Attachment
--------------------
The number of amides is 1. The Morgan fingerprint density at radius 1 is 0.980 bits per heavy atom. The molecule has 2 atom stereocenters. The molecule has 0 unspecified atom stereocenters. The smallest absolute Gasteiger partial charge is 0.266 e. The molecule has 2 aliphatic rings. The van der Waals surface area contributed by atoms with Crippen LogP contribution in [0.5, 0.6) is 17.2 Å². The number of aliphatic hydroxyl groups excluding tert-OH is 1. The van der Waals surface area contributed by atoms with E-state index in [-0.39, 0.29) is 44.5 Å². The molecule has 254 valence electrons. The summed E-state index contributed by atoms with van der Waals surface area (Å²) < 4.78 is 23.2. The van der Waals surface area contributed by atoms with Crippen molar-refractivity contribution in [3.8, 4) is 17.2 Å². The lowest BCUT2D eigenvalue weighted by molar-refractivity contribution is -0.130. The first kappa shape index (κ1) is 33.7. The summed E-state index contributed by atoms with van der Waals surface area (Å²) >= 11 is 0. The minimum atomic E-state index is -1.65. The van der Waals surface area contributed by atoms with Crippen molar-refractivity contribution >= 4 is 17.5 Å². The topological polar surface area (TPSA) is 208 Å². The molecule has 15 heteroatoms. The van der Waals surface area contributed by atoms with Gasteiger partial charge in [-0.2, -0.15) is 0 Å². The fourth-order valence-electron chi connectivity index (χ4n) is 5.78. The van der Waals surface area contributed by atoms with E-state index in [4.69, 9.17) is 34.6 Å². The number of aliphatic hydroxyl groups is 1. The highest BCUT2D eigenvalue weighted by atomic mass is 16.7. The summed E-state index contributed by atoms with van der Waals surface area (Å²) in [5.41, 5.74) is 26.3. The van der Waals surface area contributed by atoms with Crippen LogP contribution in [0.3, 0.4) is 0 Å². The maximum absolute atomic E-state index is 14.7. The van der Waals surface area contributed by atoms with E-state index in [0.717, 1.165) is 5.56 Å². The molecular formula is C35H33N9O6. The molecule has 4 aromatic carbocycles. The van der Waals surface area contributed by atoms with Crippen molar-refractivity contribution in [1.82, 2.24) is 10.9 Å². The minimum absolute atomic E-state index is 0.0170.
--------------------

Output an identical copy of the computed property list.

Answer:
The number of amides is 1. The Morgan fingerprint density at radius 1 is 0.980 bits per heavy atom. The molecule has 2 atom stereocenters. The molecule has 0 unspecified atom stereocenters. The smallest absolute Gasteiger partial charge is 0.266 e. The molecule has 2 aliphatic rings. The van der Waals surface area contributed by atoms with Crippen LogP contribution in [0.5, 0.6) is 17.2 Å². The number of aliphatic hydroxyl groups excluding tert-OH is 1. The van der Waals surface area contributed by atoms with E-state index in [-0.39, 0.29) is 44.5 Å². The molecule has 254 valence electrons. The summed E-state index contributed by atoms with van der Waals surface area (Å²) < 4.78 is 23.2. The van der Waals surface area contributed by atoms with Crippen molar-refractivity contribution in [3.8, 4) is 17.2 Å². The lowest BCUT2D eigenvalue weighted by molar-refractivity contribution is -0.130. The first kappa shape index (κ1) is 33.7. The summed E-state index contributed by atoms with van der Waals surface area (Å²) >= 11 is 0. The minimum atomic E-state index is -1.65. The van der Waals surface area contributed by atoms with Crippen molar-refractivity contribution >= 4 is 17.5 Å². The topological polar surface area (TPSA) is 208 Å². The molecule has 15 heteroatoms. The van der Waals surface area contributed by atoms with Gasteiger partial charge in [-0.2, -0.15) is 0 Å². The fourth-order valence-electron chi connectivity index (χ4n) is 5.78. The van der Waals surface area contributed by atoms with E-state index in [4.69, 9.17) is 34.6 Å². The number of aliphatic hydroxyl groups is 1. The highest BCUT2D eigenvalue weighted by atomic mass is 16.7. The summed E-state index contributed by atoms with van der Waals surface area (Å²) in [5.41, 5.74) is 26.3. The van der Waals surface area contributed by atoms with Crippen LogP contribution in [0.3, 0.4) is 0 Å². The maximum absolute atomic E-state index is 14.7. The van der Waals surface area contributed by atoms with E-state index in [0.717, 1.165) is 5.56 Å². The molecular formula is C35H33N9O6. The molecule has 4 aromatic carbocycles. The van der Waals surface area contributed by atoms with Crippen molar-refractivity contribution in [1.82, 2.24) is 10.9 Å². The minimum absolute atomic E-state index is 0.0170.